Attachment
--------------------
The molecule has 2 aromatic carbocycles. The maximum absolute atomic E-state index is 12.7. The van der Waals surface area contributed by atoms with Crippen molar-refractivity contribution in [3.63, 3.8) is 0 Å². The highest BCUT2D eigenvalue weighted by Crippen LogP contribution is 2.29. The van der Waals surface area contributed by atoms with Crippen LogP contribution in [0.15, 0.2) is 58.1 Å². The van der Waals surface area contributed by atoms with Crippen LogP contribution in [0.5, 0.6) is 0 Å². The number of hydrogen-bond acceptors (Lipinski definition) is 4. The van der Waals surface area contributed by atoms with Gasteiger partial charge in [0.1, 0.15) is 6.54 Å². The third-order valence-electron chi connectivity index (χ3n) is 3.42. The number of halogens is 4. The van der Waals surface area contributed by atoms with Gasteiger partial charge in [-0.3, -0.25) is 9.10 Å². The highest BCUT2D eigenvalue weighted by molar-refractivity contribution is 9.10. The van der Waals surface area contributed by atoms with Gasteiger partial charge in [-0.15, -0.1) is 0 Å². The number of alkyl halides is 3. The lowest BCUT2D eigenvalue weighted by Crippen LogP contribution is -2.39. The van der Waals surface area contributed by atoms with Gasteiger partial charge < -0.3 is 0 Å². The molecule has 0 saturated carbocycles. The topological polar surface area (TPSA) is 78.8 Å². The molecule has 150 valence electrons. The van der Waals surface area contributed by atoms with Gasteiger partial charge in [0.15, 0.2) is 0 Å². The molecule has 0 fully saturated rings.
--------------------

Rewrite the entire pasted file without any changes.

The molecule has 2 aromatic carbocycles. The maximum absolute atomic E-state index is 12.7. The van der Waals surface area contributed by atoms with Crippen molar-refractivity contribution in [3.63, 3.8) is 0 Å². The highest BCUT2D eigenvalue weighted by Crippen LogP contribution is 2.29. The van der Waals surface area contributed by atoms with Crippen LogP contribution in [0.15, 0.2) is 58.1 Å². The van der Waals surface area contributed by atoms with Crippen LogP contribution in [0.5, 0.6) is 0 Å². The number of hydrogen-bond acceptors (Lipinski definition) is 4. The van der Waals surface area contributed by atoms with Gasteiger partial charge in [0.1, 0.15) is 6.54 Å². The third-order valence-electron chi connectivity index (χ3n) is 3.42. The number of halogens is 4. The van der Waals surface area contributed by atoms with Gasteiger partial charge in [-0.3, -0.25) is 9.10 Å². The highest BCUT2D eigenvalue weighted by molar-refractivity contribution is 9.10. The van der Waals surface area contributed by atoms with Gasteiger partial charge in [-0.15, -0.1) is 0 Å². The number of alkyl halides is 3. The lowest BCUT2D eigenvalue weighted by Crippen LogP contribution is -2.39. The van der Waals surface area contributed by atoms with Gasteiger partial charge < -0.3 is 0 Å². The molecule has 0 saturated carbocycles. The topological polar surface area (TPSA) is 78.8 Å². The molecule has 150 valence electrons. The van der Waals surface area contributed by atoms with Gasteiger partial charge in [0.15, 0.2) is 0 Å². The molecule has 0 fully saturated rings.